Thursday, September 29, 2011

Quote of the Day



Go confidently in the direction of your dreams!
Live the life you've imagined.

Henry David Thoreau

Wednesday, September 28, 2011

Shana Tova!


Happy Rosh Hashana!

In 2011 Rosh Hashanah, the Jewish New Year, is celebrated from sundown on September 28 to nightfall on September 30. The holiday marks the beginning of the year 5772 in the Jewish calendar.

The New Year is the only Jewish holiday that is observed for two days by all Jews. It is also the only major holiday that falls on a new moon. In the Jewish oral tradition, this holiday  marks the completion of the creation of the world.

Rosh Hashanah is the beginning of the Jewish High Holy Days, or Yamim Noraim (the "Days of Awe"), and is followed 10 days later by Yom Kippur, the "day of atonement." The Mishnah refers to Rosh Hashanah as the "day of judgment," and it is believed that God opens the Book of Life on this day and begins to decide who shall live and who shall die. The days between Rosh Hashanah and Yom Kippur are viewed as an opportunity for Jews to repent (teshuvah, in Hebrew) and ensure a good fate. 

Jews traditionally gather in synagogues for extended services that follow the liturgy of a special prayerbook, called a mahzor, that is used during the Days of Awe. At specific times throughout the service, a shofar, or ram's horn, is blown.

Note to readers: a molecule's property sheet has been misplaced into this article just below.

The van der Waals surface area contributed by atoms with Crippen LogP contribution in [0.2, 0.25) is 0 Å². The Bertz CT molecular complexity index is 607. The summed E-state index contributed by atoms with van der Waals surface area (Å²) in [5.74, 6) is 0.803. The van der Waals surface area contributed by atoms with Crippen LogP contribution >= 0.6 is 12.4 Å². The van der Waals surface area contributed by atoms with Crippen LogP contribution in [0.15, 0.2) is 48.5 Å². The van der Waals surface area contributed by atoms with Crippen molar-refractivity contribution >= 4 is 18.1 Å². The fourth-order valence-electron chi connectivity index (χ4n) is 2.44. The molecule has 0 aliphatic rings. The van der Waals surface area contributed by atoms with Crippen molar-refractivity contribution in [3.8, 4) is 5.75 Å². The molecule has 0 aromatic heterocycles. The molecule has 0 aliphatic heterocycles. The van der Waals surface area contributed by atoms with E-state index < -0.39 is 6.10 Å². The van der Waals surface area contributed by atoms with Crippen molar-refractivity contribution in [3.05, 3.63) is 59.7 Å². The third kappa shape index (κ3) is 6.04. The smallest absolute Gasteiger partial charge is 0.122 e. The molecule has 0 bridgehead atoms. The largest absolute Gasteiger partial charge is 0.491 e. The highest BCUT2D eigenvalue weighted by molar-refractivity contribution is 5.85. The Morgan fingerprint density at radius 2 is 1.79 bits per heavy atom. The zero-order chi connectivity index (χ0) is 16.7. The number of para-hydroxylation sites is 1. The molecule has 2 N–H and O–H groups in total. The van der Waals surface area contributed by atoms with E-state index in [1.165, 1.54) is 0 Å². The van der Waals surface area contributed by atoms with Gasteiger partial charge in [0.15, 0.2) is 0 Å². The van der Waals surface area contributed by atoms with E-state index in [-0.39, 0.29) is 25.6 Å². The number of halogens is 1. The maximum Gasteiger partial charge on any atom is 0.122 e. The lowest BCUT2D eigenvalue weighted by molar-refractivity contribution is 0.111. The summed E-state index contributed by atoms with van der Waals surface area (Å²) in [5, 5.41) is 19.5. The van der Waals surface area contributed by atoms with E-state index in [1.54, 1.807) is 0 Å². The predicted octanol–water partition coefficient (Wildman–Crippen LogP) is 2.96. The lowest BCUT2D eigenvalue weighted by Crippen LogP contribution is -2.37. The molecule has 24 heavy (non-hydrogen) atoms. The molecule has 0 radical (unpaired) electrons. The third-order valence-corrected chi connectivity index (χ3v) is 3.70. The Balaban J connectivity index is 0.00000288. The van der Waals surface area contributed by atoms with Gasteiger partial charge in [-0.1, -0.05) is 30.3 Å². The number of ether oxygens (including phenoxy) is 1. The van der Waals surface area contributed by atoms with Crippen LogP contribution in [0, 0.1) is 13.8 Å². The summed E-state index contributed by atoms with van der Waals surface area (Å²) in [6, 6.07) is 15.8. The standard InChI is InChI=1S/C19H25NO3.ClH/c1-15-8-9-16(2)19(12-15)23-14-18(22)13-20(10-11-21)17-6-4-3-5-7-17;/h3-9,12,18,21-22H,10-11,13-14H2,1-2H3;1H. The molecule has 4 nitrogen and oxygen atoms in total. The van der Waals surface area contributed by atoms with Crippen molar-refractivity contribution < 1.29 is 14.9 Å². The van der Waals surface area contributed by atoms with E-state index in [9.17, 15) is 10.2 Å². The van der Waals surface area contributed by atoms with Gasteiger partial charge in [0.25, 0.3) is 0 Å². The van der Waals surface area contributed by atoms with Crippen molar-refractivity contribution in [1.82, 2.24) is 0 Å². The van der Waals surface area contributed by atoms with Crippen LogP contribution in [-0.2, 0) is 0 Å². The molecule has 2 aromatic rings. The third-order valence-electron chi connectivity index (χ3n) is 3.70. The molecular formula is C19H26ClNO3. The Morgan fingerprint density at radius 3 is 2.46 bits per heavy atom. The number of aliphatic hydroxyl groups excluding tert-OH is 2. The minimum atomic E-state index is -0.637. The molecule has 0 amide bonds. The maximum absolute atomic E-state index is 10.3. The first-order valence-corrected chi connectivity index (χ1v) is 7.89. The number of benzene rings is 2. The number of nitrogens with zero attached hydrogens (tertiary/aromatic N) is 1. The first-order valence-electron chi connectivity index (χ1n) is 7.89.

Traditionally, sweet foods such as apples with honey, raisin challah, honey cake, and pomegranates are eaten. These foods symbolize the good, sweet things that the new year will bring.
  
Article source here

Tuesday, September 27, 2011

River of Self-Knowledge



We seek happiness through things, through relationship, through thoughts, ideas. So things, relationship, and ideas become all-important and not happiness. When we seek happiness through something, then the thing becomes of greater value than happiness itself. When stated in this manner, the problem sounds simple and it is simple. 

We seek happiness in property, in family, in name; then property, family, idea become all-important, for then happiness is sought through a means, and then the means destroys the end. Can happiness be found through any means, through anything made by the hand or by the mind? Things, relationship, and ideas are so transparently impermanent, we are ever made unhappy by them. Things are impermanent, they wear out and are lost; relationship is constant friction and death awaits; ideas and beliefs have no stability, no permanency. 

We seek happiness in them and yet do not realize their impermanence. So sorrow becomes our constant companion and overcoming it our problem.